April 13, 2012 at 12:35 pm #74993
I’m on a roll
Before a riot ensues, let me say that I appreciate cyclists are ALSO car drivers, pedestrians and motorcyclists. But my issue concerns how these are being used and how useful they are to cyclists.
I ask you – is there any point having ASLs when motorcyclists and other road users use them to the detriment of cyclists? Recently, along High Holborn at the junction of Grays Inn Road, a motorcyclist turned left on green right over me without warning. Had he stayed behind the Advanced Stop Line this would not have been possible. He narrowly knocked me off my bike.
Where are the traffic police? (are there any left?!)April 14, 2012 at 9:13 am #85205
I don’t have any objections to motorcyclists in the blue box but cars do cheese me off. I think the main problem is that many motorists aren’t aware what the ASL’s are there for (though you might hope that the big picture of a bicycle would give them a clue!). To be fair, they appeared from nowhere and the majority of drivers haven’t read the highway code since they took their test decades ago. I would like to see some of the mayor’s advertising budget spent on some short TV ads and/or a poster campaign aiming to educate drivers about the role of the blue boxes.April 14, 2012 at 7:37 pm #85206
ASLs are a great idea but need policing. Taxi drivers and buses have no excuse, they should be sacked if they break the rules, and it should be part of their training. If the police could just gently caution other offenders, it would be a great help in making ASLs useful for the purpose they were painted on the roads for.April 14, 2012 at 7:39 pm #85207
I often politely tell taxi drivers that they shouldn’t be in my box. I often get a hail of vulgar abuse hurled back at me. Worth reporting to TfL?April 15, 2012 at 8:24 am #85208
The problem is that, so far as I am aware, (and I may be wrong) there has been no legislation passed about the blue boxes. At present they are simply ‘advisory’ (rather like the priority seats on the tube or buses). In other words, if a motorist chooses to ignore them, there is nothing anyone (police or otherwise) can do.April 16, 2012 at 11:37 am #85209
There was no need to pass legislation for advance stop lines, as the existing legislation already covered them.
A stop line is a stop line, and you MUST NOT, pass over a stop line when there is a red light. So a motorist (or mororcyclist) approaching traffic lights with an advance stop line MUST stop at the first stop line that they reach.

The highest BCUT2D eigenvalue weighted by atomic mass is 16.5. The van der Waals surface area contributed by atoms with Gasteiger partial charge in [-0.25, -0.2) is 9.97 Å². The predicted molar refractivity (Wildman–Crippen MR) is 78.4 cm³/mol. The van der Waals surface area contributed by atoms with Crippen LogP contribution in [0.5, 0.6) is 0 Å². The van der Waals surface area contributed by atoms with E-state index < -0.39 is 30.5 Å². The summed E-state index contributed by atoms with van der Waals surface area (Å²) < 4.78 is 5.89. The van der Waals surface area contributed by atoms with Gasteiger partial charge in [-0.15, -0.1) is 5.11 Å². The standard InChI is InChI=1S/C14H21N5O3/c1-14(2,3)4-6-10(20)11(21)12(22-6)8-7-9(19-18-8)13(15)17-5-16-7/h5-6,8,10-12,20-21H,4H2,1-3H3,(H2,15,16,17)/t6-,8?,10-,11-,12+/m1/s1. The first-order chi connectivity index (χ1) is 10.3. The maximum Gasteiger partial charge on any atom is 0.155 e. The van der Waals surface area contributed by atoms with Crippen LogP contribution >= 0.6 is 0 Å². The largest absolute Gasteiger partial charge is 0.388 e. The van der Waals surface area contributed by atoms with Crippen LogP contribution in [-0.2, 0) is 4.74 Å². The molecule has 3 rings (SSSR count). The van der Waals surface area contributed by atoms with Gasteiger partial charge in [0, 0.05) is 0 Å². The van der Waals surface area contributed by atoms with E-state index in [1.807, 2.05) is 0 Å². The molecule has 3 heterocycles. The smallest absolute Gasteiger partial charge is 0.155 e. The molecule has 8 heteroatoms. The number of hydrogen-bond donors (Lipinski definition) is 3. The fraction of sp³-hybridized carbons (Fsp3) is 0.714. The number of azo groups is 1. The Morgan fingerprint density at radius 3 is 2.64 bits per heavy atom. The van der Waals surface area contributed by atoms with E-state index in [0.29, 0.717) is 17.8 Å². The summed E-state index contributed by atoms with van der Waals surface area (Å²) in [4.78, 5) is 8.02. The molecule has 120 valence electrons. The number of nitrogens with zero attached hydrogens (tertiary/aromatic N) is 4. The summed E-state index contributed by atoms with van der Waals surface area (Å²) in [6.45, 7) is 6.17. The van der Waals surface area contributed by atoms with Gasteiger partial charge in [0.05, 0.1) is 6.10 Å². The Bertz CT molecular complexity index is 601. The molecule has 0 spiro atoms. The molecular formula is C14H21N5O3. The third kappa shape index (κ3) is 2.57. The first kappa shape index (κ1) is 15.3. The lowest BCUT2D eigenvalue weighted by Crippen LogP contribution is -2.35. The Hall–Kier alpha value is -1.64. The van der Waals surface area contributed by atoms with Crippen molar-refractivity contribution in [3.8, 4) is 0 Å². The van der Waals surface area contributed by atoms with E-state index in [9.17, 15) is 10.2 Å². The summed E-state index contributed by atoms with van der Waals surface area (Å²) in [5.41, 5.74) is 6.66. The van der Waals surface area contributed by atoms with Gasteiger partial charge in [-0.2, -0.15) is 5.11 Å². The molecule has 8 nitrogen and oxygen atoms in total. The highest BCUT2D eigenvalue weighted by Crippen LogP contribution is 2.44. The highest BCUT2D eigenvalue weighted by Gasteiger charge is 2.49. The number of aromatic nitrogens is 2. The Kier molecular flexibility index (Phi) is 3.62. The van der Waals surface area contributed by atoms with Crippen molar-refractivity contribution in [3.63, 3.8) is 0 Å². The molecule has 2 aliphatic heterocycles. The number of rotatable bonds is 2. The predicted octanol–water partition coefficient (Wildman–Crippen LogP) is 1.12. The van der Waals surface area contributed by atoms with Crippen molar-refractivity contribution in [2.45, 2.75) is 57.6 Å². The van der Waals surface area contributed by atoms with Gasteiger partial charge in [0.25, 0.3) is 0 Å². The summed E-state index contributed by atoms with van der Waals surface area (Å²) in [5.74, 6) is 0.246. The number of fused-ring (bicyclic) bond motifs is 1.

So if they have not passed the first (the advance) stop line when the lights go red, then they MUST stop before going over the (advance) stop line into the cycle box. If they have already passed over the (advance) stop line but have not fully passed over the second stop line, then they MUST stop and not pass over the second line, so can legally end up in the cycle box.
A cyclist doesn’t pass over the advance stop line, because there should be a cycle only lane on the left which doesn’t have a stop line, so they can enter the box legally, and then wait at the second line.
So no legislation is needed, just enforcement.April 17, 2012 at 9:45 am #85210
I guess that’s why there’s a dotted entry line for cyclists- though I guess that also means it’s technically illegal to enter the area from anywhere else. Sometimes I find it’s safer to enter from the right, especially if there’s a large vehicle at the front.. and less fumey than waiting behind..April 20, 2012 at 7:42 am #85211
Nearly always safer to enter from the right! I’ll only go down the left if the lights have just turned red and there’s no chance of vehicles pulling away as I’m filtering.
I actually think asls are lethal, as are on-road cycle lanes, as they encourage cyclists to undertake large vehicles and stop just in front of them, or if the asl is full, stop just on the near side. Both are blind spots for hgv drivers and cyclists have been killed whilst using them perfectly legally. Fumey maybe, but nearly always safer to wait behind something big.April 20, 2012 at 8:00 am #85212
Sorry, and back on topic, I don’t have much of a problem with motorbikes in the asl, provided they don’t fill it up so cyclists can’t get in.
From the highway code:
Advanced stop lines. Some signal-controlled junctions have advanced stop lines to allow cycles to be positioned ahead of other traffic. Motorists, including motorcyclists, MUST stop at the first white line reached if the lights are amber or red and should avoid blocking the way or encroaching on the marked area at other times, e.g. if the junction ahead is blocked. If your vehicle has proceeded over the first white line at the time that the signal goes red, you MUST stop at the second white line, even if your vehicle is in the marked area. Allow cyclists time and space to move off when the green signal shows.
[Laws RTA 1988 sect 36 & TSRGD regs 10, 36(1) & 43(2)]
So any vehicle can be in an asl, provided they entered it before the light turned red. Otherwise it’s the same offence as jumping a red light.April 28, 2012 at 4:07 pm #85213
^ thank you for the clarification bbbApril 28, 2012 at 4:17 pm #85214
So… surprised to see big majority to ‘police them’.
What forms of ‘policing them’ do people think work best? For example (not sure how this would work) cameras? Remote policing? Physical law enforcement presence on the streets? Which junctions should they focus on?June 12, 2012 at 2:50 pm #85215
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